Speech for the Soldiers of the Republic of the Philippines
Lead Image from Unsplash.
Soldiers of the Republic of the Philippines:
I have watched you pass by this grandstand in the measured cadence of veteran troops. I see you now in mass formations, which fills me with pride and exaltation, because this moment reminds me of the days when it was my greatest honor to serve our country alongside officers and men like you in the same uniform that you now wear. The uniform is still an emblem of the highest degree of honor, loyalty, and service to the country.
The splendid parade and review which I have just witnessed reminds me of a glorious Manila Bay. Four years ago today, the irresistible drive of the American Forces of Liberation under the personal command of General Douglas MacArthur, spearheaded by the famed First Cavalry Division, crashed through the Japanese defenses and entered Manila on February 3, 1945, symbolizing the end of Japanese tyranny in the Philippines. This is a great day for the Santo Tomas internees; a great day for the 19,000,000 people of the Philippines; and a glorious day for the First Cavalry Division in particular, and for all officers and men of the Sixth and the Eight Armies in general who participated in the final liberation of our country and made possible the realization of our fondest dream of a free and independent nation. With reverence and profound gratitude today, I salute General MacArthur and his liberation forces.
The life of a soldier is a sacred dedication to the service of his country. In times of peace, the soldier can hardly expect adequate security for his old age. In times of war, he faces only the certainty of death. It is a life, indeed, reserved only for true Filipinos who place the welfare of their country over and above all else, whose patriotism admits no compromises and whose loyalty knows no guile. The Armed Forces of the Philippines have no place for idlers, fence-sitters, or for those who seek nothing but material ease and comfort.
The military establishment is the insight of free nations. To enjoy the priceless boons of liberty and to secure it for themselves and for their descendants by force of arms, if necessary, is the privilege of free men and women. To be free and yet trust our freedom to the uncertain fortune of chance in the vein hope that other nations of unknown intention will not molest our state of disarmament is entirely contrary to our concept of a true and strong democracy. Since our ancestors risked their lives and fortunes for hundreds of years to give us freedom, we are morally incompetent if we don't take care of its safety now.
No nation can survive and uphold its authority, laws, and prestige among other nations without force behind it.
The Armed Forces are the living symbol of a country’s freedom and the desire of our people to maintain that freedom at any cost. Any individual who advocates the abolition of the armed forces betrays the primary mandate of the nation and dishonors the prime aspiration of our people. The more I think of it, the more it is moral disloyalty, if not downright treason.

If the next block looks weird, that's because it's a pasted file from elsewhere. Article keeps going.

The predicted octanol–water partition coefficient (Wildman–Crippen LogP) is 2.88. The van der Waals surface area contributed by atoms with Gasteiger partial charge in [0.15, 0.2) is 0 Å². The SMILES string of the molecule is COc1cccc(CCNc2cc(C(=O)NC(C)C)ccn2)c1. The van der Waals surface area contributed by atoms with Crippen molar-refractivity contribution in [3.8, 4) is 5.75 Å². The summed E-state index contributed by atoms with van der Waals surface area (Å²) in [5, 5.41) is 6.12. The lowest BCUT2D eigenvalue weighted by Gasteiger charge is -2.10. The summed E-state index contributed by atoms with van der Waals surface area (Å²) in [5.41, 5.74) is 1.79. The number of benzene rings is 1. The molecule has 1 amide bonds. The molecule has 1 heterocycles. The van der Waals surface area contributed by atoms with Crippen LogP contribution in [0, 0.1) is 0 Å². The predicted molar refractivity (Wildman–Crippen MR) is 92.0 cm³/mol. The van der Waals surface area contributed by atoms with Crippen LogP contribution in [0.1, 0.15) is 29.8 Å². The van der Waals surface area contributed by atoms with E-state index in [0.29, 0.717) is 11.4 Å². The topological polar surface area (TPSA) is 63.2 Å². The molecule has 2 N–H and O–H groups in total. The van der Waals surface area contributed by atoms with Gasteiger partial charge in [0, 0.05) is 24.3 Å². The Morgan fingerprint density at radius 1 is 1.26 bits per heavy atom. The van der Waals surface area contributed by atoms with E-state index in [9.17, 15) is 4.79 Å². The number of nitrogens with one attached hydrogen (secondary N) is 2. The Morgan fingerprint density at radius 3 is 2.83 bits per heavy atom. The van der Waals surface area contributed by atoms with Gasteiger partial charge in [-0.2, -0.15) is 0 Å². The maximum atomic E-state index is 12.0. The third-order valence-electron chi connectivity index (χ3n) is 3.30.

The administration's pledge is to maintain the Armed Forces and to keep and train them to the highest level of combat efficiency possible. It is our commitment to equip them with the most modern weapons available within our means. This is, in a way, the nation's answer to those who want to mess with our internal affairs and put our security in the hands of potential attackers.
The Armed Forces of the Philippines belong to the people. It is encouraging to note that the country has shown a growing awareness of their welfare. The legislation of Congress seeking to remedy several conditions that tend to undermine the morale of the personnel of the Armed Forces is a positive indication that the nation is not unmindful of your sacrifices and true worth. It is safe to presume that a sympathetic Congress will continue to enact laws to further ameliorate the backward conditions of the armed forces.
It is not for me to recite here your epic deeds of service to the country, nor to praise your greatness. The silent white crosses of Capas, the unmarked graves throughout the country, and the unforgettable history of the resistance movement are greater tributes to your courage, deathless loyalty, and devotion to God and country. They are far more eloquent testaments to your greatness than any words I or any other mortal can utter.
By your deeds of incomparable daring and sacrifice, you established a tradition of valor, patriotism, and a code of honor that is the equal of any other code in the world. Such a tradition cannot be measured in terms of gold because it is, in itself, the very essence of liberty—the very soul of our country.
I deeply hope, therefore, that you will always remain true to the tradition that you stand ready at present to meet any challenge to the security of our Philippines and prove to the world that the Filipinos are worthy of their freedom and independence.